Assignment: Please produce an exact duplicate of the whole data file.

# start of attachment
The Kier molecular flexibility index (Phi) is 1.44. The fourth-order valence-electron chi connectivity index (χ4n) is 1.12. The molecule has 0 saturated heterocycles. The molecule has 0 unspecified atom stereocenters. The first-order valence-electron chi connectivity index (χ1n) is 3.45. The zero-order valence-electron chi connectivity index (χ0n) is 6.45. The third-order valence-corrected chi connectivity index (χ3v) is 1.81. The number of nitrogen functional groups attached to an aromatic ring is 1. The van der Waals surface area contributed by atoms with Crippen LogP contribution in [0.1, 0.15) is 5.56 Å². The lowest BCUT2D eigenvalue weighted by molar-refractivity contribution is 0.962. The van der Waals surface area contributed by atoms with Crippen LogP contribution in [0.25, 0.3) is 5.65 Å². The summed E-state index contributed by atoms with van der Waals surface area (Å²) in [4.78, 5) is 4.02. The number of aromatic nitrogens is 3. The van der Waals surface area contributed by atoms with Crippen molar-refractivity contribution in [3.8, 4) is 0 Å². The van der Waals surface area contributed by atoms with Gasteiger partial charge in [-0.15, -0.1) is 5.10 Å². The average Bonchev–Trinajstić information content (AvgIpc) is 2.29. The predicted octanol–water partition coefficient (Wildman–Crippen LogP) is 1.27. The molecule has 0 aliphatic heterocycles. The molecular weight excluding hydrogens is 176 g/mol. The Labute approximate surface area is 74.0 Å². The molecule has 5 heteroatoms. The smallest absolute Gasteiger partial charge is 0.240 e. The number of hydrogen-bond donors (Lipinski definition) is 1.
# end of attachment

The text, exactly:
The Kier molecular flexibility index (Phi) is 1.44. The fourth-order valence-electron chi connectivity index (χ4n) is 1.12. The molecule has 0 saturated heterocycles. The molecule has 0 unspecified atom stereocenters. The first-order valence-electron chi connectivity index (χ1n) is 3.45. The zero-order valence-electron chi connectivity index (χ0n) is 6.45. The third-order valence-corrected chi connectivity index (χ3v) is 1.81. The number of nitrogen functional groups attached to an aromatic ring is 1. The van der Waals surface area contributed by atoms with Crippen LogP contribution in [0.1, 0.15) is 5.56 Å². The lowest BCUT2D eigenvalue weighted by molar-refractivity contribution is 0.962. The van der Waals surface area contributed by atoms with Crippen LogP contribution in [0.25, 0.3) is 5.65 Å². The summed E-state index contributed by atoms with van der Waals surface area (Å²) in [4.78, 5) is 4.02. The number of aromatic nitrogens is 3. The van der Waals surface area contributed by atoms with Crippen molar-refractivity contribution in [3.8, 4) is 0 Å². The van der Waals surface area contributed by atoms with Gasteiger partial charge in [-0.15, -0.1) is 5.10 Å². The average Bonchev–Trinajstić information content (AvgIpc) is 2.29. The predicted octanol–water partition coefficient (Wildman–Crippen LogP) is 1.27. The molecule has 0 aliphatic heterocycles. The molecular weight excluding hydrogens is 176 g/mol. The Labute approximate surface area is 74.0 Å². The molecule has 5 heteroatoms. The smallest absolute Gasteiger partial charge is 0.240 e. The number of hydrogen-bond donors (Lipinski definition) is 1.